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  • Roy Urrico

Colorado Credit Union Branch Goes Open-Floor with MDT’s Help


Littleton Branch, Colorado Credit Union

By Roy Urrico


After the $378 million Colorado Credit Union (CCU) purchased its new headquarters building in 2019 in Littleton, Colo., it set out to remodel the first-floor branch to accommodate an open floor concept. Implementing this new open concept was a strategic initiative. With increasing competition in the banking landscape, the credit union wanted to make its branches more modern and simpler in order to improve the experience for its 22,000 members.

Tracy Thompson, director of operations, CCU.

“Members who are closing loans don’t want to be in the same line as people completing traditional teller transactions. We want to ensure members who visit the branch have a positive, convenient and efficient experience.” said Tracy Thompson, director of operations, CCU.


“We see the teller role evolving to become less transactional and more advisory oriented,” Dan Schneider, vice president of project, training and professional services, for Farmington Hills, Mich.-based CUSO Member Driven Technologies (MDT). MDT hosts the core and essential IT infrastructure for credit unions, such as CCU, which are critical to help enhance the branch experience. “We also serve as a strategic advisor to our clients, helping them evaluate and implement branch technology such ITMs (interactive teller machines).”


Transitioning from Tellers to Pod People


Thompson explained that CCU’s Littleton branch no longer has a traditional teller line. “We have created pods and consultation spots instead. Along with cross-training our employees, this open concept has created an interactive atmosphere that allows employees to consult comfortably with their members and to use the space more efficiently.”


Thompson added, “With this new model, our staff has become more collaborative, and teamwork has improved.” For example, if one employee is helping a member open a new account but needs to switch to help another member close a loan, another employee can seamlessly jump in and assist, reducing interruptions and wait times.


“Our employees are located in different stations throughout the branch, which allows the actual teller pods to be used strictly for deposit/withdrawals,” Thompson noted, adding this open-floor concept enables those transactional members to receive quicker attention while members with questions, account maintenance, new accounts, new loans, etc. obtain help at a consultation area.

Dan Schneider, MDT.

Asked if the pandemic accelerated this transition, Thompson recalled “We opened our Littleton branch right before the pandemic so the limitations that were mandated delayed the transition rather than accelerating it.” She added, “This modern approach to in-branch banking allows a closer interaction between members and staff that was limited by distance requirements between individuals."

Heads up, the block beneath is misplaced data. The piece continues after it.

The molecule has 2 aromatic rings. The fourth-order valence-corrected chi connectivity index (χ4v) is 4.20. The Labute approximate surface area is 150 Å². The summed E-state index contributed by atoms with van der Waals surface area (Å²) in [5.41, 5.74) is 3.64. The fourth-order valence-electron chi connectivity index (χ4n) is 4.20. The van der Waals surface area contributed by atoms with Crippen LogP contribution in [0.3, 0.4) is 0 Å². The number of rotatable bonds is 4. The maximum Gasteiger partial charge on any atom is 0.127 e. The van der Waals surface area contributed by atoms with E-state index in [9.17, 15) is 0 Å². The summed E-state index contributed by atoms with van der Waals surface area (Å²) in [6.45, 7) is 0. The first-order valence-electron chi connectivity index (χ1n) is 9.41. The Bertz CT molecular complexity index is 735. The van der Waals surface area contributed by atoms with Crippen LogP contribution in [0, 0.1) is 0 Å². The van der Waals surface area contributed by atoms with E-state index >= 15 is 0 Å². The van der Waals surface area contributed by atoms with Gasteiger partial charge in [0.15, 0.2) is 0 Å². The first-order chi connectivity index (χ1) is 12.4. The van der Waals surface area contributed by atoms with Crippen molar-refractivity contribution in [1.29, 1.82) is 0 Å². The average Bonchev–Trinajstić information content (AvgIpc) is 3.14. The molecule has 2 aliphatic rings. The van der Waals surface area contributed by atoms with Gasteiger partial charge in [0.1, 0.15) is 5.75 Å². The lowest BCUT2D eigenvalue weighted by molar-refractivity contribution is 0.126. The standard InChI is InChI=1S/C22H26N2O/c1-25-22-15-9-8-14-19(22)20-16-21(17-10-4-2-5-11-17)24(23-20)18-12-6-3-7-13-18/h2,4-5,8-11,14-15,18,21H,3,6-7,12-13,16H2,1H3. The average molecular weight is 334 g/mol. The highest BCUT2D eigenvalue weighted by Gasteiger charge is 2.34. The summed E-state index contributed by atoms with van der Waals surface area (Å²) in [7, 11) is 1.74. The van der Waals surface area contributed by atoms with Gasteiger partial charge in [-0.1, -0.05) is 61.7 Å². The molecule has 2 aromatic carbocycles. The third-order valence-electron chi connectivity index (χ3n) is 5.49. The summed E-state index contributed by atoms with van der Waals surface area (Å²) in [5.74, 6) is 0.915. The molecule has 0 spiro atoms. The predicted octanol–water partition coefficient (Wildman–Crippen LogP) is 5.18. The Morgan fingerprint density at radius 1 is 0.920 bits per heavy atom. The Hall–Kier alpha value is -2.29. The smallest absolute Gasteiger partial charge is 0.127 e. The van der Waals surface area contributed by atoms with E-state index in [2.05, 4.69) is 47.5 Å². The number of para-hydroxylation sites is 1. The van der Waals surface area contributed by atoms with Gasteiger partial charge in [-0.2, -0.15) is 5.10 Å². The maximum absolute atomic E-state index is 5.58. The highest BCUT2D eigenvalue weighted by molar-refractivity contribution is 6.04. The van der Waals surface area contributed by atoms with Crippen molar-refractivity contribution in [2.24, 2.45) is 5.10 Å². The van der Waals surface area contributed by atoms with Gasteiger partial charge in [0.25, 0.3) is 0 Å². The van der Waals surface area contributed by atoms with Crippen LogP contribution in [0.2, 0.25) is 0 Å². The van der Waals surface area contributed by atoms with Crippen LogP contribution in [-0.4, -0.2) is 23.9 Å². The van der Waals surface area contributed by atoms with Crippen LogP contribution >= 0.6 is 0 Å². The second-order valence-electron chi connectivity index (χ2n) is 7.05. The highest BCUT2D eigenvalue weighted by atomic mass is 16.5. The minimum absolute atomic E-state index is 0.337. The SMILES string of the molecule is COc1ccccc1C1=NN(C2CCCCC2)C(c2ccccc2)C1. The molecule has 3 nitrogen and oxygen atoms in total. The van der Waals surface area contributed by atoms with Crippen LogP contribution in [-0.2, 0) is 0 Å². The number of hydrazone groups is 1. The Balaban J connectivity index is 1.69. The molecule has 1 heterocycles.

Schneider weighed , “While the tide was already shifting in this direction, the pandemic really challenged credit unions to strategically evaluate their physical footprints and determine how to optimize their presence and impact. The war for talent has also led to credit unions needing to rely more on branch technology to operate more efficiently.”


How Did MDT Help?


Thompson said MDT assisted with the implementation of new technologies such as cash recyclers, teller-use tablets that enable transactions to occur anywhere in the branch, and member-use tablets used while members wait for help. “These member-use tablets can access CCU’s webpage to view rates, products and services offered, location information, etc. They reduce wait time perception and offer members a more efficient way to utilize waiting time.”


Schneider pointed out because so much today takes place via digital self-service, when members come into the branch, they are often looking for personal, high-touch service or support. “This could look like help with a loan application or advice around managing finances. Branch technologies will play a vital role in evolving the role of the teller.”


Additionally, MDT serves as a strategic consultant and sounding board when credit union clients are making changes in the branch, said Schneider. “We also help ensure that whatever technology is selected tightly integrates with the core and other critical systems. If the integration is not seamless, the branch transformation won’t work as effectively.”


Tangible Results and Benefits


“Our members have really enjoyed the new branch model,” said Thompson. “We have an area with comfortable chairs, device charging stations and a fireplace where they can wait in a relaxed setting. We also display community involvement events along with articles and staff intros on wall monitors to help members feel informed and included.”


Thompson added the new model allowed the credit union to reduce wait times for members who need additional services, while also increasing staff efficiency as they are able to seamlessly rotate between stations to help members. “The open floor plan allows for scheduling efficiency by reducing the need to assign employees to different stations each day because they can rotate between stations with ease, requiring fewer employees each day.”


As part of its strategic growth plan Thompson said Colorado Credit Union plans to implement this open-floor concept at its other three branches — two downtown Denver locations, and Brighton, Colo.

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